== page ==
Getting Stuffed

Food that comes in its own edible wrapper can be fun to make and eat. Learn more at TwiceasTasty.com.
There’s something special about food that comes in its own edible wrapper. It can be filling, comforting, flavorful, unique—but mostly it’s fun to eat. It can also be fun to make if you approach it with the right mindset.

Self-contained perfect bites have plenty of advantages. Some, like Sourdough Empanadas, travel well and make ideal meals at school or work. Others, like Pumpkin–Goat Cheese Ravioli with Butter–Nut Sauce, can be frozen for later quick-and-easy meals. With Mushroom-Stuffed Blini, it’s hard to decide whether the freshly made packets or the leftovers, sautéed until crispy, taste best.

These scratch-made recipes also have a downside: They take time and effort. The key is to keep the entire process relaxed and fun. I have several tricks that will help you enjoy the time, break the project into stages, and sample some of your creation along the way. Hopefully these tips will ease you into some of the food projects already on the blog—and the new ones I’ll be sharing this month.
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Beyond Pizza

I learned to appreciate calzones and empanadas by baking pizzas at home. If you love deep toppings and excessive cheese, you’ll want these recipes. Learn to make Sourdough Calzones and Empanadas.I didn’t appreciate calzones until I started baking beautiful pizzas at home. Before my homemade pizzas achieved elegance, they tended toward soggy masses on soft, undercooked dough or slightly burned toppings over a cracker-crisp crust. Both variations resulted from the same problem: too many toppings at too low of a temperature.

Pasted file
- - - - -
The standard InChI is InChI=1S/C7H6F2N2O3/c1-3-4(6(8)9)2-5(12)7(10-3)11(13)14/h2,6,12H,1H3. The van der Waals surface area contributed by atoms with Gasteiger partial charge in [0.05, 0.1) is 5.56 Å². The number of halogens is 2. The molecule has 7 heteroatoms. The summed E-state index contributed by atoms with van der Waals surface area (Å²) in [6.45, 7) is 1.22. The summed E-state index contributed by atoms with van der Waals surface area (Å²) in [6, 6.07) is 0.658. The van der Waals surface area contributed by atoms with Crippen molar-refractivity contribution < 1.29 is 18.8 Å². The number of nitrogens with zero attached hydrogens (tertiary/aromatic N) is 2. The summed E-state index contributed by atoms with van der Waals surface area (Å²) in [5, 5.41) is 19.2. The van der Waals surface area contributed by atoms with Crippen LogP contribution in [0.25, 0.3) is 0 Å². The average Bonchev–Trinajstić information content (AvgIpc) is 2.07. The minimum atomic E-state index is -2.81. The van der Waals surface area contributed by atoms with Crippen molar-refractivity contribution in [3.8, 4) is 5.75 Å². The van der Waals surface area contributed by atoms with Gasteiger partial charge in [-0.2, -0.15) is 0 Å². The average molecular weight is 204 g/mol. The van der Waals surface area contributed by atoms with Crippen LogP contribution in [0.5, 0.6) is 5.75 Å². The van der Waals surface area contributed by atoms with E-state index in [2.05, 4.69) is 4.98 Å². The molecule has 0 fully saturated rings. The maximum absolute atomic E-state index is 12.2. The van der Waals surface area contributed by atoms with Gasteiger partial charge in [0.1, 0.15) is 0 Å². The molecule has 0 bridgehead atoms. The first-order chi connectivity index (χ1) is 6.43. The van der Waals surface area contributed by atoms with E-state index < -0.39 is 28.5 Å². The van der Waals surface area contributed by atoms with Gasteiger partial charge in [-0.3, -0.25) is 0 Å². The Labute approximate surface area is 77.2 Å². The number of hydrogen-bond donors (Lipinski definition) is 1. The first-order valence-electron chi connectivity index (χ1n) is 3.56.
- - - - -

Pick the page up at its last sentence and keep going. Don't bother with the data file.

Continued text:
I’ve learned not to compare pizzas baked in a home oven with fully loaded, wood-fire pizzas—and especially with those I ate in Naples. Kenji, lord of Serious Eats, puts it bluntly: “You’re never going to be able to produce a perfect Neapolitan-style pie in a home oven.” The crew at Bon Appétit is a bit less forceful yet just as adamant: “For those hefty pies to work, they need an ultra-sturdy crust and a really, really, really, really hot oven. Leave it to the pros and go simple.”

So as I teach all my workshop participants, whether grilling or baking your pizza, keep your temperature high and your toppings light. But if you’re a fan of deep toppings and excessive cheese, turn your pizza dough into calzones or empanadas.
Learn to make Sourdough Calzones and Sourdough Empanadas